ESC 2017: More evidence that supplemental oxygen in normoxic patients with suspected myocardial infarction does not provide benefit

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Robin Hofmann

Data from DET02X-AMI (Determination of the role of oxygen in suspected acute myocardial infarction) show that supplemental oxygen in normoxic patients with suspected myocardial infarction does not significantly improve outcomes compared with ambient air. A previous study, AVOID (Air versus oxygen in ST-segment elevation myocardial infarction) found that supplemental oxygen significantly increased myocardial injury in patients with ST-segment elevation myocardial infarction.

Speaking at the European Society of Cardiology (ESC) congress (26–30 August, Barcelona, Spain), Robin Hofmann (Karolinska Institutet, Department of Clinical Science and Education, Division of Cardiology, Södersjukhuset, Stockholm, Sweden) reported that the use of supplemental oxygen in normoxic patients with suspected myocardial infarction has become controversial. He explained that while supplemental oxygen has been “used for more than a century and is widely recommended by guidelines”, there is limited evidence to support its use in this setting and studies have actually suggested that it may be harmful. “This discussion was further fuelled by the AVOID trial, which showed larger infarcts with oxygen,” Hofmann added.

Given that previous studies of supplemental oxygen, such as AVOID, were relatively small, Hofmann and colleagues aimed to provide further evidence on the issue. DET02X-AMI, therefore, was designed as a registry-based randomised clinical trial. Through a national comprehensive quality registry of coronary care (ie. SWEDEHEART), they identified 6,629 normoxic patients with suspected myocardial infarction. Of these, 3,311 were assigned to receive oxygen and 3,318 were assigned to receive ambient air. Hofmann noted that the number of patients in the study meant that DET02X-AMI was “more than six times the size” of the previous studies combined. The primary endpoint was the one-year rate of all-cause death.

At one year, there were no significant differences—in the intention-to-treat population—between the two groups in the rate of the primary endpoint: 5% for oxygen vs. 5.1% for ambient air (p=0.8). This finding was consistent across all pre-specified subgroups. Additionally, there were no significant differences between groups in the rate of rehospitalisation for myocardial infarction (at one year) or in the 30-day composite rate of death and rehospitalisation for myocardial infarction. Furthermore, according to Hofmann, when measured by highly sensitive Troponin T, the extend of myocardial injury in the oxygen and ambient air group was “virtually identically”.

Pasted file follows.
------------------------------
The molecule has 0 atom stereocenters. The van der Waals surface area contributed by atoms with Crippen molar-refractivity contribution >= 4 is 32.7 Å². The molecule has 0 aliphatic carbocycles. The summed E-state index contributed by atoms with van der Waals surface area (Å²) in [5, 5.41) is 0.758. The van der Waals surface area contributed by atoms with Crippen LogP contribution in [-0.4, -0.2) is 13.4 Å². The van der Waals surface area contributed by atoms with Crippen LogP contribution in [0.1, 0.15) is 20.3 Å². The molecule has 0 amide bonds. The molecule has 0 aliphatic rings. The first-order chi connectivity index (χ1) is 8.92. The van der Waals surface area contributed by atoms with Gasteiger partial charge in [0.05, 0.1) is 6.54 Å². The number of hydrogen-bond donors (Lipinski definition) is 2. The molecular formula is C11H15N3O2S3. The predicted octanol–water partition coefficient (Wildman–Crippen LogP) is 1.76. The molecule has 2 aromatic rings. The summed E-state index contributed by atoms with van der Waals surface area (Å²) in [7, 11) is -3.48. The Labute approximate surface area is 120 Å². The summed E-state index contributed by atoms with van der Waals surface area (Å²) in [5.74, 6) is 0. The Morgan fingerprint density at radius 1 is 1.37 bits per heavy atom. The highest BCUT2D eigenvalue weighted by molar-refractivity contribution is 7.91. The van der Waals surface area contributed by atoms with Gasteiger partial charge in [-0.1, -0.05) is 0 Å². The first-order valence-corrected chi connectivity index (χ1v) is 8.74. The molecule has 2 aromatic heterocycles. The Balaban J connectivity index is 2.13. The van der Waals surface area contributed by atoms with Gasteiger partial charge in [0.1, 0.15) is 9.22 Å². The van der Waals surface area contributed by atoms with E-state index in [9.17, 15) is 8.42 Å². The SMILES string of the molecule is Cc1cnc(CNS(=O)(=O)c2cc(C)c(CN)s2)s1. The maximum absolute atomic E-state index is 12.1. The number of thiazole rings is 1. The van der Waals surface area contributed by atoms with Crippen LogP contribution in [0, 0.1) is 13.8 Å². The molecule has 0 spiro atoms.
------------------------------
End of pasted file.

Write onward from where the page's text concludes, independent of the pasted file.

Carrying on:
Concluding, he said: “In this pragmatic, registry-based randomised clinical trial evaluating supplemental oxygen vs. ambient air in patients presenting with suspected myocardial infarction who did not have hypoxaemia, we did not find a beneficial effect of oxygen treatment with respect to all-cause mortality at one year.”

Going forward, Hofmann told Cardiovascular news, the use of oxygen therapy should be guided by saturation levels. “With levels of 90% or above the patient with suspected acute myocardial infarction does not gain benefit of supplemental oxygen and, therefore, it should not be used. Thereby the caregiver wins both time to treat the patients with other more effective measures and saves money for the healthcare system,” he says.

Noting that, based on the findings of DETOX-AMI, European guidelines no longer recommended supplemental oxygen, Hofmann believes other guidelines should follow this example. He notes: “Soon, we will be able to provide more detailed info on other outcomes, but for the routine use in patients with suspected acute myocardial infarction, oxygen should not be recommended henceforth.”

The study was simultaneously published in The New England Journal of Medicine.

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